It seems a real shame to me since there was such an enormous effort put into this Plan.

Every evening around 7 there is a line up on the sidewalk of Haitian workers in front of the Jaragua hotel. I thought for a minute that they were being deported, but no, they were just waiting for a bus. Now, I wonder how many of them are legal? How many of them have passports with WORK PERMITS????? (These are actually available to Haitians and to NO ONE ELSE).

I could ask the same of the Haitians who were working on the expansion of the PLD HQers.

But it is really for the benefit of those Who Drive the Jaguar to have a lot of cheap labor....

I just wonder why Dominican labor, like Fenetrano, (who supposedly run the country?) do not get on this issue? Guess it does not affect them?
 

jstarebel

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Oct 4, 2013
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I was on Providenciales when this event with Haitian Migrants occurred in 2007. Patrol boat ‘rammed’ escaping Haitians ? Africa Speaks Blog

The aftermath was a sick site to behold and included body parts washing up on Provo off the Caicos Banks.. I personally don't believe that Dominicans treat Haitians as badly as I have seen them treated in TCI or Long Island. Can't speak about the rest of the Bahamas.
 

davetuna

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Jun 19, 2012
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Cabarete, Dominican Republic
the world is a messed up place......I dont know if we ever crossed paths jstarebel, But you will know that the haitians were lucky to get to provo.

most boats only get to west caicos where they are ripped apart by the rocks and the people die, unless they are 'lucky' enough for a patrol boat to rescue them. It has long been a problem, and more efforts are needed to round up the people who organise these boats in the origin country.

we had one time where we were diving in west caicos with guests and you know when you have guests everything is 'awesome' but we had the coastguard come over and warn us about the possibility of more sharks in the are as there were 28 drowned or so about a mile away, just around the point.

I also remember the boat that ran out of fuel and drifted for two weeks. only four survived (i think they were all dominicans on that one). The survivors had to eat the dead.

Meanwhile, our guests were hopeful of more shark sightings..........as I said, it's a messed up world.
 

NALs

Economist by Profession
Jan 20, 2003
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I was on Providenciales when this event with Haitian Migrants occurred in 2007. Patrol boat ‘rammed’ escaping Haitians ? Africa Speaks Blog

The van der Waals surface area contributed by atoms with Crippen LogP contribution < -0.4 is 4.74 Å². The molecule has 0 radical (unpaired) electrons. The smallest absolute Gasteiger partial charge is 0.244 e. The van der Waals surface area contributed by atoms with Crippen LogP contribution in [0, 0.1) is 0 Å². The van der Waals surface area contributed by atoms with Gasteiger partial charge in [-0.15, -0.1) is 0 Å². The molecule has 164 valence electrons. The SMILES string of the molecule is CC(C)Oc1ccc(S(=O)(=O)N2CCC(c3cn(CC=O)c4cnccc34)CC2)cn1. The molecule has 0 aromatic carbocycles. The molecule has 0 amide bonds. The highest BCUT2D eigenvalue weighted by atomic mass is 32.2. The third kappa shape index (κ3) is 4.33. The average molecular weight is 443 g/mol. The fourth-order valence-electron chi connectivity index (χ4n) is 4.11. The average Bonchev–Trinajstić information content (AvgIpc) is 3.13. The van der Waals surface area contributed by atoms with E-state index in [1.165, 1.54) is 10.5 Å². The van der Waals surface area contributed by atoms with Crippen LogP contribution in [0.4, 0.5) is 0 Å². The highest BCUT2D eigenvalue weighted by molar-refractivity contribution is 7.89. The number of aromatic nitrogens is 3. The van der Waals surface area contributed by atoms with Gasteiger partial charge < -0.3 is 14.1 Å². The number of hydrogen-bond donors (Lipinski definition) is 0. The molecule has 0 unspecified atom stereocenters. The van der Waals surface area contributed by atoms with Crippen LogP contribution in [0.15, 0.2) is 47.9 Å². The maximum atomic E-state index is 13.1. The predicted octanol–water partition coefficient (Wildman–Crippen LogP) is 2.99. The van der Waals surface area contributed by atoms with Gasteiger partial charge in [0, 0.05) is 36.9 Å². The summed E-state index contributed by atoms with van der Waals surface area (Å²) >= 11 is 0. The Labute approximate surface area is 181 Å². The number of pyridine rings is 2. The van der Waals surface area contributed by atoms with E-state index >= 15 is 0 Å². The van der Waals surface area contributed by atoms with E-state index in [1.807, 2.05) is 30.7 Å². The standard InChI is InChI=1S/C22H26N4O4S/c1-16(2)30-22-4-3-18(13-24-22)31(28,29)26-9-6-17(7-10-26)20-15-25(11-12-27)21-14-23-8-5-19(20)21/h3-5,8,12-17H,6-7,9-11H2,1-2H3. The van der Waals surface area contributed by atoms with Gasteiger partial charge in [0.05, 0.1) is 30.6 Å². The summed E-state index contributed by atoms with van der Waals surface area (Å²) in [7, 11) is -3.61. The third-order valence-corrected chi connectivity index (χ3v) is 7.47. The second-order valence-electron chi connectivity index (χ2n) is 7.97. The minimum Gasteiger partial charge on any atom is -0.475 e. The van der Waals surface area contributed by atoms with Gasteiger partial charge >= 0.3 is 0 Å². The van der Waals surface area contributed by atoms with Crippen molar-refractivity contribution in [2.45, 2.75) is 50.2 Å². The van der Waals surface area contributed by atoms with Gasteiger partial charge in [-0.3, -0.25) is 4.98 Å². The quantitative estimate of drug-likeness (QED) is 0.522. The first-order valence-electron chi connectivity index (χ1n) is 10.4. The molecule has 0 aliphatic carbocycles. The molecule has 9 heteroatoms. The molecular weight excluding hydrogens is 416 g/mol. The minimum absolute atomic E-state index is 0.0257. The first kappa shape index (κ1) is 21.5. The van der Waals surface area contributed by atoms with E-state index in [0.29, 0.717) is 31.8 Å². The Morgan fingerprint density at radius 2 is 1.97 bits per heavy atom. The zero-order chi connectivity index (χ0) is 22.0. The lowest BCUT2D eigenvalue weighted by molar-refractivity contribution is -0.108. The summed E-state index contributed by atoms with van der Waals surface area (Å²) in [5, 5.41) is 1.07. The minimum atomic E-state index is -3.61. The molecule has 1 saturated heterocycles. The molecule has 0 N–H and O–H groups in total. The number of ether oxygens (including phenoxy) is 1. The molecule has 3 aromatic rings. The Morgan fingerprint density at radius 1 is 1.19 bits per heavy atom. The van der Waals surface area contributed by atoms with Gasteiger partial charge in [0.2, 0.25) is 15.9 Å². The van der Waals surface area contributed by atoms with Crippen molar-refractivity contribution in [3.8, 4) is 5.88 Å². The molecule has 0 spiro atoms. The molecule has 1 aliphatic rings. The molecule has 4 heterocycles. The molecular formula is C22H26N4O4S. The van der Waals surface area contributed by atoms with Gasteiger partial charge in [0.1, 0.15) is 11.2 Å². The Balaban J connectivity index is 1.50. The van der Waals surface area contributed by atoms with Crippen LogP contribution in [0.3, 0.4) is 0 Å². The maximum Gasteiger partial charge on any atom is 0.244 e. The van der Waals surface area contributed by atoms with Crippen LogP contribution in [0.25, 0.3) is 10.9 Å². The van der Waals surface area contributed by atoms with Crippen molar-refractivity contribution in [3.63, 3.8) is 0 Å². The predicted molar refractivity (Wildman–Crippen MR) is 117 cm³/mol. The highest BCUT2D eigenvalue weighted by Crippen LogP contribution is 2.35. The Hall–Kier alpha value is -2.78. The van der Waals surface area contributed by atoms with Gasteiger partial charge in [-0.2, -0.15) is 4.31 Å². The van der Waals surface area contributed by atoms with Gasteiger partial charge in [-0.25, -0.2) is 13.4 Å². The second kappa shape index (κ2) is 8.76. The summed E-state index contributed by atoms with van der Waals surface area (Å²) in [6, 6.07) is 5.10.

The aftermath was a sick site to behold and included body parts washing up on Provo off the Caicos Banks.. I personally don't believe that Dominicans treat Haitians as badly as I have seen them treated in TCI or Long Island. Can't speak about the rest of the Bahamas.
Those countries are very tiny demographically and in every other way. It doesn't takes many people to affect their national identity and in a generation or two to have sufficient weight in the local politics (aka control over the land and resources) due to growth by new arrivals and the ones born from previous arrivals. Recent descendants of any group of foreigners are often more linient towards the people they descend from and in tiny countries that face a serious challenge to their national identities, having those foreigners gain power will inevitably lead towards much more linient policies regarding the country of their origin whether its with trade or with flexibilizing the migration protocols. It would be the end of their societies as they know them.

For anyone not from there their national identity doesn't means much, but its always easier to see it that way when its not your country that is facing a potentially uncertain future.

Its like when disaster strikes. If you are a descendant of Italians and you see in the news that a massive earthquake shook Peru, you might feel bad for them as you watch the news but as soon as you change the channel, that's it and you go back to enjoying your life or worrying about other things. But when the massive earthquake
hits not only Italy, but the region where your family originated, suddenly changing the channel is not enough to give you the 'out of sight, out of mind' effect. In fact, you will change the channel to see what the other news are saying about the matter and you talk to relatives about what happened, you log into the internet to keep an eye on what is happening. You spend the following days constantly reminding yourself to check what is happening, you donate for relief efforts and encourage others to donate too. When you saw the destruction of the Peruvian earthquake your reaction is 'wow, that's bad' and 'oh my God.' When you see the destruction in Italy your reaction is 'OH MY GOD!'

That's simply the way it is.